CONCURRING OPINION OF JUDGE A.A. CANÇADO TRINDADE 1. In voting in favor of the adoption of this new Order of the Inter-American Court of Human Rights granting Provisional Measures of Protection in the Matter of the Peace Community of San José de Apartadó, regarding Colombia, I feel obliged to include in this Separate Opinion, albeit briefly, my personal reflections on the facts of the cas d'espèce and of other recent cases that have led the Court to order Provisional Measures of Protection. Currently, over 11,500 people (including members of entire communities), residing in Latin American countries and the Caribbean, are under the protection of provisional measures ordered by this Court.1 The implementation of these measures has extended and they have assumed considerable importance in the last decade, thus becoming a true preventive judicial guarantee.2 And the Inter-American Court, more than any other contemporary international court, has significantly contributed to their development in both International Human Rights Law and contemporary Public International Law. 2. Therefore, it is a matter of great concern to me to see that a remarkable legal remedy, which has saved many lives and prevented other irreparable damage to persons -holders of the rights protected by the American Convention on Human Rights, begins to prove insufficient in certain extreme circumstances. I am deeply concerned that, in the last five years, as a direct result of the increasingly violent and dehumanized world in which we live, some individuals that were under the protection of provisional measures ordered by this Court have, however, been arbitrarily deprived of their lives. 3. This has taken place - paradoxically, pari passu with the extraordinary expansion of Provisional Measures of Protection under the American Convention - not only in this Matter of the Peace Community of San José de Apartadó regarding Colombia (2002-2006), but also in the Matter of Eloisa Barrios et al regarding Venezuela (2005), in the Matter of Urso Branco Prison regarding Brazil (2004-2006), in the Matter of the Mendoza Prisons regarding Argentina (2005-2006), in the Matter of the Communities of Jiguamiandó and Curbaradó regarding Colombia (2003-2006), in the Matter of Children Deprived of Liberty in the "Complexo do Tatuapé" of FEBEM regarding Brazil (2005-2006), and in the Matter of James et al regarding Trinidad y . In the Matter of Pueblo indígena de Kankuamo regarding Colombia only there are approximately 6,000 beneficiaries of the measures; in the Matter of the Peace Community of San José de Apartadó regarding Colombia, the beneficiaries are over 1,200; in the Matter of the Communities of Jiguamiandó and Curbaradó regarding Colombia, the beneficiaries are over 2,000; in the Matter of Urso Branco Prison regarding Brazil, almost 900 inmates benefit from the measures; in the Matter of Pueblo indígena de Sarayaku regarding Ecuador, there are approximately 1,200 beneficiaries; among several others. 1 . A.A. Cançado Trindade, "Les Mesures provisoires de protection dans la jurisprudence de la Cour Interaméricaine des Droits de l'Homme", in Mesures conservatoires et droits fondamentaux (publ. G. Cohen Jonathan and J.-F. Flauss), Bruxelles, Bruylant/Nemesis, 2005, pp. 145-163; A.A. Cançado Trindade, "Les Mesures provisoires de protection dans la jurisprudence de la Cour Interaméricaine des Droits de l'Homme", 4 Revista do Instituto Brasileiro de Direitos Humanos (2003) pp. 13-25; A.A. Cançado Trindade, "The Evolution of Provisional Measures of Protection under the Case-Law of the Inter-American Court of Human Rights (1987-2002)", 24 Human Rights Law Journal - Strasbourg/Kehl (2003), n. 5-8, pp. 162-168. 2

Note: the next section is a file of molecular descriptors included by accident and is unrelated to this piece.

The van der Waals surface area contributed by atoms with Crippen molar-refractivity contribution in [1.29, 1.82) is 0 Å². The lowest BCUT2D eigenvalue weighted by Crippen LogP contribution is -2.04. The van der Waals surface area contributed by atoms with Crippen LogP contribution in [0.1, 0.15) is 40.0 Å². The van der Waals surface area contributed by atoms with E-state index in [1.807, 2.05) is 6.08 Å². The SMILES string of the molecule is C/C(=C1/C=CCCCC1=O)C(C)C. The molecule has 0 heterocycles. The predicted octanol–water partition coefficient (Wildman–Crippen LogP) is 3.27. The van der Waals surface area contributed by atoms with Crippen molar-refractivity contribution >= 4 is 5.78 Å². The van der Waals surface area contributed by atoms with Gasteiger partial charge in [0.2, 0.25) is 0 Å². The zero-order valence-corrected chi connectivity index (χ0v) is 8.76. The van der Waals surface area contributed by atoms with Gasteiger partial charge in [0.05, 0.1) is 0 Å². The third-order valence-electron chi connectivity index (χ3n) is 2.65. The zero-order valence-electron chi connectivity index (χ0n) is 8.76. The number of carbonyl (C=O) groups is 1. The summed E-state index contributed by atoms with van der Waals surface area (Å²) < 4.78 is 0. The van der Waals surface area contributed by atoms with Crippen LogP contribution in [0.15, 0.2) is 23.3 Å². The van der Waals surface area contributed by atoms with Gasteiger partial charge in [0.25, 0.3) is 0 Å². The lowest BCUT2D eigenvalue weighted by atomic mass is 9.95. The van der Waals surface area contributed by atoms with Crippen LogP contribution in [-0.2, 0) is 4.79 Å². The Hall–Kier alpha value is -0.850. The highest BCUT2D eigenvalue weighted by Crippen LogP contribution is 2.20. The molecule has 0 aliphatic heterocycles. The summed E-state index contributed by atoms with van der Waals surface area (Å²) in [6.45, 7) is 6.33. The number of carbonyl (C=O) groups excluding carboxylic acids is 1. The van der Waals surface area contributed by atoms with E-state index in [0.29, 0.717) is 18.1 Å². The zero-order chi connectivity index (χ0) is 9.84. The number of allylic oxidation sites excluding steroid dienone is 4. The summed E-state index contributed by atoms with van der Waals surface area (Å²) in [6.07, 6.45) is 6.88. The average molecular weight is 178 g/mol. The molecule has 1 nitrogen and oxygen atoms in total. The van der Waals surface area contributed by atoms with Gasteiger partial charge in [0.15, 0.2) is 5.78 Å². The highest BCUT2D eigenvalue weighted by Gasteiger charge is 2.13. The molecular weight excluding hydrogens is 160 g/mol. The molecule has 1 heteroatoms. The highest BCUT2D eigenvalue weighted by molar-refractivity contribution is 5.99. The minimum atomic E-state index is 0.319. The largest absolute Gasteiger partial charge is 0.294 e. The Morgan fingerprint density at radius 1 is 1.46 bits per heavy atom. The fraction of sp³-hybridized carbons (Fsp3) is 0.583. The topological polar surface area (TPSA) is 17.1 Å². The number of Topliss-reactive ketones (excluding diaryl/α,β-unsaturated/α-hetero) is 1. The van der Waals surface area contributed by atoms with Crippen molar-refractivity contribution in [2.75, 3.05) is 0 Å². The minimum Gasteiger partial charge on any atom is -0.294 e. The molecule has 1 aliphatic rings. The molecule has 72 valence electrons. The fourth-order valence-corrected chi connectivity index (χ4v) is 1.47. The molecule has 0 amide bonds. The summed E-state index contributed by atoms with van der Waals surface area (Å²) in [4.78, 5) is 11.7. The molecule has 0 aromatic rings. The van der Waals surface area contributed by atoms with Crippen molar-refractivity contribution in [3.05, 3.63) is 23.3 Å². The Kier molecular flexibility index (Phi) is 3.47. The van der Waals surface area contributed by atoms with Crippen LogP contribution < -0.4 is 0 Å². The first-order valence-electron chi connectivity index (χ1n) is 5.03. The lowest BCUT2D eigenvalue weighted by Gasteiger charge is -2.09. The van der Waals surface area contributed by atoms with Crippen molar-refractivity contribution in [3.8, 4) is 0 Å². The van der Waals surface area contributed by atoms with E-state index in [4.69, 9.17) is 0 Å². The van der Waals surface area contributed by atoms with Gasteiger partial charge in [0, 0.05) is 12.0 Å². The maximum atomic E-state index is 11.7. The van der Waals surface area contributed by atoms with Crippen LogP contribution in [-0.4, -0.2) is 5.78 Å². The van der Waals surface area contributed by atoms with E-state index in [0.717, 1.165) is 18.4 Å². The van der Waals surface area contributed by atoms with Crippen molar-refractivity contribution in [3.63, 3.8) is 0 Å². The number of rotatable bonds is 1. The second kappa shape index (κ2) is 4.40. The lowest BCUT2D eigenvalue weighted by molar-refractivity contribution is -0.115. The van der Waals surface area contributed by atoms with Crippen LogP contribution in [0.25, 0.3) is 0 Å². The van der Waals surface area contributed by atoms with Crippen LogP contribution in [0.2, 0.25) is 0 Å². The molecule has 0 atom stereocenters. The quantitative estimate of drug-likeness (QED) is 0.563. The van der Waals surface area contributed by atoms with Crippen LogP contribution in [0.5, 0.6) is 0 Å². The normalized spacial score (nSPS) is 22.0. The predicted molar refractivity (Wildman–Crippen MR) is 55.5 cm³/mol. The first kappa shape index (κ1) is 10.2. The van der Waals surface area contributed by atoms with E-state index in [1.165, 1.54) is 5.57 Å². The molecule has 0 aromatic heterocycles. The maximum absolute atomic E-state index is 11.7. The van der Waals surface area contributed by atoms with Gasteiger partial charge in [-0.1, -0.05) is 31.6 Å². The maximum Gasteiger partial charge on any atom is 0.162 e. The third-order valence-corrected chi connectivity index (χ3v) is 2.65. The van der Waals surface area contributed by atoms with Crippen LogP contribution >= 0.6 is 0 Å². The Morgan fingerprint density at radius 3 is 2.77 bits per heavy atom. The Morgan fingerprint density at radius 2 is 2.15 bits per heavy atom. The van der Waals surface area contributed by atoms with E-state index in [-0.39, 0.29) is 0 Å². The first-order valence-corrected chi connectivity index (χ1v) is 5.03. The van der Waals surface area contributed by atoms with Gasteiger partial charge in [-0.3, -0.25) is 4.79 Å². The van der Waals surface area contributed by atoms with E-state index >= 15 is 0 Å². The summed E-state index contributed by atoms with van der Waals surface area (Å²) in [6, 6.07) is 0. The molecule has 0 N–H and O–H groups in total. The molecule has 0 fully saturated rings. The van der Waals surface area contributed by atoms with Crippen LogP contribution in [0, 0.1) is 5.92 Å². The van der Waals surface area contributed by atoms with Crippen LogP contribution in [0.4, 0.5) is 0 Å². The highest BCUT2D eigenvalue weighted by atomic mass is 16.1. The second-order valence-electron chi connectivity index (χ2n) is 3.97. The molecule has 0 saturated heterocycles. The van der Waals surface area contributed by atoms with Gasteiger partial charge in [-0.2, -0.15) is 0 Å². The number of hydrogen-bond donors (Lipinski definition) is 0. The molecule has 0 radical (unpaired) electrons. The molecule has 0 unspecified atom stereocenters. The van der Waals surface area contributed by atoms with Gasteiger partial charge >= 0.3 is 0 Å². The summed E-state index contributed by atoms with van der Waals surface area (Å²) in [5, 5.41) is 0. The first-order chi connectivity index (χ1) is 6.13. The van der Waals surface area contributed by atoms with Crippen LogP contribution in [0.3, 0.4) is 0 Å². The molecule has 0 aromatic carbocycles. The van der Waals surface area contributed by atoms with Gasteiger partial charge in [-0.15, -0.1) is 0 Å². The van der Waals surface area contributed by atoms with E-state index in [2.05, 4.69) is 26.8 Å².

Seleccionar párrafo de destino3